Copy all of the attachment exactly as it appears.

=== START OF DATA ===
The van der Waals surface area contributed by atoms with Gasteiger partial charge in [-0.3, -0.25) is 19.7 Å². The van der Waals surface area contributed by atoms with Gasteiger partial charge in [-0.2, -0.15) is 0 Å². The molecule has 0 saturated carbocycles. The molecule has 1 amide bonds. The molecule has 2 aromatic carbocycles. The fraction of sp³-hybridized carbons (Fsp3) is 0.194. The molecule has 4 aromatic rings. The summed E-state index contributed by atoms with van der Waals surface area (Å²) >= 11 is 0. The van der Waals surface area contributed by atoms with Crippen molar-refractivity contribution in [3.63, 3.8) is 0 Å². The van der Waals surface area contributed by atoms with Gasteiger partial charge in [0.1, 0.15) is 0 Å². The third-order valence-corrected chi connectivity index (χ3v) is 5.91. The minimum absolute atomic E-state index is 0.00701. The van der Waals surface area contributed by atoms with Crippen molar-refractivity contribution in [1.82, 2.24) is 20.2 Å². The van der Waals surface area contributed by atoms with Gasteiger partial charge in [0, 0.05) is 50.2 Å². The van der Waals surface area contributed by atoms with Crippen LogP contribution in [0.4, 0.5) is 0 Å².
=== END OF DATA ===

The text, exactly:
The van der Waals surface area contributed by atoms with Gasteiger partial charge in [-0.3, -0.25) is 19.7 Å². The van der Waals surface area contributed by atoms with Gasteiger partial charge in [-0.2, -0.15) is 0 Å². The molecule has 0 saturated carbocycles. The molecule has 1 amide bonds. The molecule has 2 aromatic carbocycles. The fraction of sp³-hybridized carbons (Fsp3) is 0.194. The molecule has 4 aromatic rings. The summed E-state index contributed by atoms with van der Waals surface area (Å²) >= 11 is 0. The van der Waals surface area contributed by atoms with Crippen molar-refractivity contribution in [3.63, 3.8) is 0 Å². The van der Waals surface area contributed by atoms with Gasteiger partial charge in [0.1, 0.15) is 0 Å². The third-order valence-corrected chi connectivity index (χ3v) is 5.91. The minimum absolute atomic E-state index is 0.00701. The van der Waals surface area contributed by atoms with Crippen molar-refractivity contribution in [1.82, 2.24) is 20.2 Å². The van der Waals surface area contributed by atoms with Gasteiger partial charge in [0, 0.05) is 50.2 Å². The van der Waals surface area contributed by atoms with Crippen LogP contribution in [0.4, 0.5) is 0 Å².